Becoming a mom was the best thing that’s ever happened to me. Yes, that’s a total cliché, but only because it’s true for so many people. Motherhood has amplified my better qualities and helped keep some of my less desirable qualities in check, and my day-to-day life as a mom of two toddlers is—more often than not—joyful, hilarious and fulfilling. (At the very least, it’s never boring!)
That being said, we moms are doing ourselves a real disservice if we totally lose sight of who we were before entering the world of motherhood. I urge every mom out there to take the occasional break to rediscover her pre-mom self.
What I’m proposing isn’t the same as taking an hour to go to the gym or get a manicure, or even taking an overnight getaway with your spouse. I’m not talking about “me time” away from the daily mommy routine; I’m talking about time spent in a place, or surrounded by people, or doing something that taps into the core of who you are as a person, separate from any demands or expectations associated with motherhood.
It took me until my oldest child was nearly 3 ½ to realize I needed something like this. Recently, my husband announced plans for a guys’ ski trip, and all three local grandparents offered me their assistance with our two kids in his absence. A light bulb went off in my head: This could be the perfect opportunity for a trip of my own, to see 10 of my best girlfriends from high school and college who all live in or around New York City. The grandparents were only too happy to usher me out the door and enjoy some time with the kids free from my tiresome reminders about naps and not eating Frisbee-size cookies for breakfast.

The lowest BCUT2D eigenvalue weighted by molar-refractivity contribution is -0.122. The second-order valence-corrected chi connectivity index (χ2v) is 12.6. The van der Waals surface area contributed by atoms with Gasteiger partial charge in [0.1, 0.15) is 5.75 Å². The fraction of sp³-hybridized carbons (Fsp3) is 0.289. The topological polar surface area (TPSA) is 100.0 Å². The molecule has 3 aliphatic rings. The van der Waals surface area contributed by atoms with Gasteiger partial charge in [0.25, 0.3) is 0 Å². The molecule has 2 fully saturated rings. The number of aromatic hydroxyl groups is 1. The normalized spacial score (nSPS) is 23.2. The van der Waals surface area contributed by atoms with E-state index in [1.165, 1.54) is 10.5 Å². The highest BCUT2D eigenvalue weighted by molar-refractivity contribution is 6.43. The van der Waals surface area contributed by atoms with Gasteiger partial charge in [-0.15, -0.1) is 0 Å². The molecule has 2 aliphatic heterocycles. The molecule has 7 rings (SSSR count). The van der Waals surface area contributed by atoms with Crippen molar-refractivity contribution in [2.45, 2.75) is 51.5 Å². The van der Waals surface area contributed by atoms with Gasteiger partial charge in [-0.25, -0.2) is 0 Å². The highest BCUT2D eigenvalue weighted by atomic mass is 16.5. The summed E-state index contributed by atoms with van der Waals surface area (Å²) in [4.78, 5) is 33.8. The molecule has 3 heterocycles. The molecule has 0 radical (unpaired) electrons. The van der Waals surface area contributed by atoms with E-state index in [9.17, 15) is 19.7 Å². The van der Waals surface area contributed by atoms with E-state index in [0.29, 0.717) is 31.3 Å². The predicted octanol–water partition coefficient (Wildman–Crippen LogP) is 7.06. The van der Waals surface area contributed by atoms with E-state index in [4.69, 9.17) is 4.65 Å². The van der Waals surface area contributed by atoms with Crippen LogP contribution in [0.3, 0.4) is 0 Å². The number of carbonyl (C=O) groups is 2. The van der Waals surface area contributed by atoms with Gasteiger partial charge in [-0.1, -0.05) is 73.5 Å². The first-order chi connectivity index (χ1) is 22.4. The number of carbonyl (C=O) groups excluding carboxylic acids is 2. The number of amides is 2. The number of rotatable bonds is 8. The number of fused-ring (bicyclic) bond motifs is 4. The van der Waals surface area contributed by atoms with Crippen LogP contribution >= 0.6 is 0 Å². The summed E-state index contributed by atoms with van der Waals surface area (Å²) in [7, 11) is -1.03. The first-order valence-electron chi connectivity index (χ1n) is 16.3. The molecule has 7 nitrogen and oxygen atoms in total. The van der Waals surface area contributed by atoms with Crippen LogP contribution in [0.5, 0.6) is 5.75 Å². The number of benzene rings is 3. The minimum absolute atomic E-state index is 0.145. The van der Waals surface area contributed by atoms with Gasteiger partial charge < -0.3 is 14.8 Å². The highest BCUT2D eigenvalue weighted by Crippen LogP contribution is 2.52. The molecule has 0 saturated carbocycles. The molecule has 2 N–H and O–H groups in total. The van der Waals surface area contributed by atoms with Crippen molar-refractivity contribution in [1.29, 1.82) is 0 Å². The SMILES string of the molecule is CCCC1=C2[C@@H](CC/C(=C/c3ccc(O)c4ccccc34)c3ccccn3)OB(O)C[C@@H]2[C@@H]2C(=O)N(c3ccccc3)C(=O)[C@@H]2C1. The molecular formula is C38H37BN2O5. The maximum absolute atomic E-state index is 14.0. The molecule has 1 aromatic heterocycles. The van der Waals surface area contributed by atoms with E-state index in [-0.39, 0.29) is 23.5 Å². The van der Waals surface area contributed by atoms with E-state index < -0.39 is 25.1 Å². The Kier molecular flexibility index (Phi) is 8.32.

So, off I went for three and a half days in NYC. Of course, I thought about my kids often, checked in regularly by phone or text, and practically squeezed the life out of them with my hugs when I returned home.
But the trip was revitalizing in a way I never even knew I needed. I was completely in charge of my time every day, and I used it to do the kinds of activities I loved doing when I lived in Manhattan in my early 20s: spending focused, quality time with friends, seeing a Broadway show, taking a late-night hot yoga class, and walking countless blocks just soaking up the city.
I’m never not a mom, and thank god for that. But the trip was a reminder that being a mom doesn’t have to be front and center 24/7, and there are many other people and things in my life that make me a whole, happy person. It doesn’t take a trip across the country to achieve that sort of realization or feeling of completeness. But it does take a conscious effort to carve out that time for yourself and seek out the setting, company or activity that helps you get back to pre-mom you.
I hope you’ll commit to giving that gift to yourself, at least once in a while.